Fortunately, we completed our individual paperwork assignments in no time and clocked out one after the other.
I got on a train and began to read, an activity I always engaged myself in after hectic days of work.
I turned to the last two pages of Armah’s controversial debut novel The Beautyful Ones Are Not Yet Born, a book difficult to put down.
Then I began to notice passengers acting strangely and with some measure of discomfort around me, with some blocking their nostrils, and others pinching their noses clumsily.
Others still refused to sit by me or anywhere in the corner I occupied, especially to me left. These passengers looked suspiciously at me as though I was from another planet―on an uninvited terrestrial visit.
I was forced to take a long and hard look at my left shirt sleeve following the teasing glare of passengers.
I was now a spectacle.
I was now an alternative fact, alternative news!
It wasn’t long before I spotted what looked like semi-dry stains of fecal matter on my left shirt sleeve, a semi-solid time bomb innocently perched on the comfort of my left sleeve.
That was when the strange stiffing context dawned on me, an unwitting bearer of fecal matter. I had been carrying the dissembled burden of fecal insignia all along, a covetous prize for my hard work. What a dedicated friend I had in a job I loved so dearly!
I thought hard. This fecal matter certainly must have come from my client, the one I had showered for drowning in an intimidating stench of his own diarrheic explosion.
How come I didn’t notice this?
And how come my co-workers didn’t notice it? No one may’ve noticed it because the silent color of the fecal matter blended in so neatly with the ferocious multicolored context of my shirt.
This gloss did eventually explain the full magnitude of the paralyzing stench that suddenly hit my nostrils on the train―as never before.
I vividly recall this peculiar smell following me after I had given the client a shower, an acknowledgment I quickly dismissed as the lazy outcome of an entrenched familiarity I had developed on the basis of giving this client a shower every time he defecated on himself.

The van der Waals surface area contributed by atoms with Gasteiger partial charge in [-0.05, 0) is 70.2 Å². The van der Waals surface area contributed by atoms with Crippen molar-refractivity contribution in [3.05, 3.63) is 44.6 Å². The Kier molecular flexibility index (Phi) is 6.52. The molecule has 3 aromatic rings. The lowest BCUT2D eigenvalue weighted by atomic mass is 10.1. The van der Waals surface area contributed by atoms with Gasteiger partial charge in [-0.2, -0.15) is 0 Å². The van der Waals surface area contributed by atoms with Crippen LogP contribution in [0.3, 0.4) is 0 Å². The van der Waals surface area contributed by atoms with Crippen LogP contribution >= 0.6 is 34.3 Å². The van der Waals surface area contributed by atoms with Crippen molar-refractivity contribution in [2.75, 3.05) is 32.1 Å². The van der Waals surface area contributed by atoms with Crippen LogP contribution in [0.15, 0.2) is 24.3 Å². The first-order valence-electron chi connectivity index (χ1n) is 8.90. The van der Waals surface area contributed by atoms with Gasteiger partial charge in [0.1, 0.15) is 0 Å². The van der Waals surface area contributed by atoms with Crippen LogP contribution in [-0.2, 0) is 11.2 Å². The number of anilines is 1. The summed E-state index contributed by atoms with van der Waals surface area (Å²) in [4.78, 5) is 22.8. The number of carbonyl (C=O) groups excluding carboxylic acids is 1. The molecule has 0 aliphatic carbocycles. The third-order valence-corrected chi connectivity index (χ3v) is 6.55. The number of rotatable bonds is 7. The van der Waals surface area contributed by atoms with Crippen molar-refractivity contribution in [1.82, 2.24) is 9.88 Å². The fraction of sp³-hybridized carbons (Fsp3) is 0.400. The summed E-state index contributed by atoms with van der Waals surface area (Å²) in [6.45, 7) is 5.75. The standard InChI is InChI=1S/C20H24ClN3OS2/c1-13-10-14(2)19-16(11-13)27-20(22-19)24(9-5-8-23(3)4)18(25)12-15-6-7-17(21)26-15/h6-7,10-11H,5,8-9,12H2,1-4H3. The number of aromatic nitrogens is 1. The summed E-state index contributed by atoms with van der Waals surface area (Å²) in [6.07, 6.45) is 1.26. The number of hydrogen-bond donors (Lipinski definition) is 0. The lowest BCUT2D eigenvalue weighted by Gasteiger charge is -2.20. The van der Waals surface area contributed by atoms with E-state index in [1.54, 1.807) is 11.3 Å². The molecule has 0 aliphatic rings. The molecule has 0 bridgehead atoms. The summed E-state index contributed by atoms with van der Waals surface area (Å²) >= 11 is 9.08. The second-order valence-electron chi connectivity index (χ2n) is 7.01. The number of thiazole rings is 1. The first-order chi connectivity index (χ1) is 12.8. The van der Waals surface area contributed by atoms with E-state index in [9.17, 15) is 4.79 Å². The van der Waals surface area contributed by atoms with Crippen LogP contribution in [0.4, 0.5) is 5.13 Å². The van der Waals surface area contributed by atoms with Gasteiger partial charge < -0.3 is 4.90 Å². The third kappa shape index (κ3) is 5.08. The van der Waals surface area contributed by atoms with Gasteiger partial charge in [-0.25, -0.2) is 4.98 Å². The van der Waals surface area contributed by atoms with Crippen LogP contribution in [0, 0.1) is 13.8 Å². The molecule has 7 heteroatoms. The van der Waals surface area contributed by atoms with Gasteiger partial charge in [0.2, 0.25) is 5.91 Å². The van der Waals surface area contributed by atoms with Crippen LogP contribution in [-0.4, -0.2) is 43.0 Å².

In other words, I had developed this special sense of smell in direct response to a fixed particularity of this client’s fecal characteristics, of course a habituation that is difficult to explain convincingly. A characteristic sense of foreign smell that was integral to my physiological wellbeing, to my newfound identity―clearly defined by my professional relationship with clients who were strangers to their incontinent condition. For that matter, life was very wicked, uncaring, inherently unkind, inhumane and dangerously unpredictable. And to top it off, I loved my clients in spite of their intrinsic shortcomings.
For lack of a better expression, this theory potentially turned me into a coprophilic robot of sorts, something I actually wasn’t. I merely was doing my job, and the fecal matter may’ve got there inadvertently and stolen part of my identity in relative secrecy, a nominalist negation of my immanent intentions, you bet!
So what did I do? I removed the soiled shirt as soon as I got off the train and folded it up and put it in a trash can and then walked home shirtless, my shirtless upper body and the lower part of my body drowned in the thick of darkness.
Going shirtless was a very difficult decision for me to make but―for lack of a better alternative―I chose to go along with it anyway as I became more conscious of the haunting, burning smell than ever before. Strangers bombarded me with curious, cold stares but I managed to blend in with the pitch blackness of nature. I didn’t even mind if I were mistaken for an outgoing deranged scarecrow of a human being. I did get home eventually and went straight to the bathroom, my household and the apartment complex on a snoring pillow talk.
New York loved to embarrass me. And others―mostly Africans and people of African descent.
Embarrassing truths I found lying in wait, even in plain sight, when I began taking on my official tasks in connection with my new employment goals and objectives.
These embarrassing truths which are also self-evident are part and parcel of America’s race relations and of institutional behavior.
My New York employment story and experiences therefore became my Colorado employment story and experiences. Oh no, not again! New York becoming more like Colorado? Colorado becoming more like New York? I guess so. But more on my new job in Colorado in later pages when I discuss my reasons for going to nursing school.
At this stage I will completely ignore the imperial mindsets of the apostles and evangelists of post-racial America.
Nothing of the sort truly exists, the American Dream!
A figment of the imagination, the American Dream!
The American Dream that is also an attractive utopia!
Let's go for it!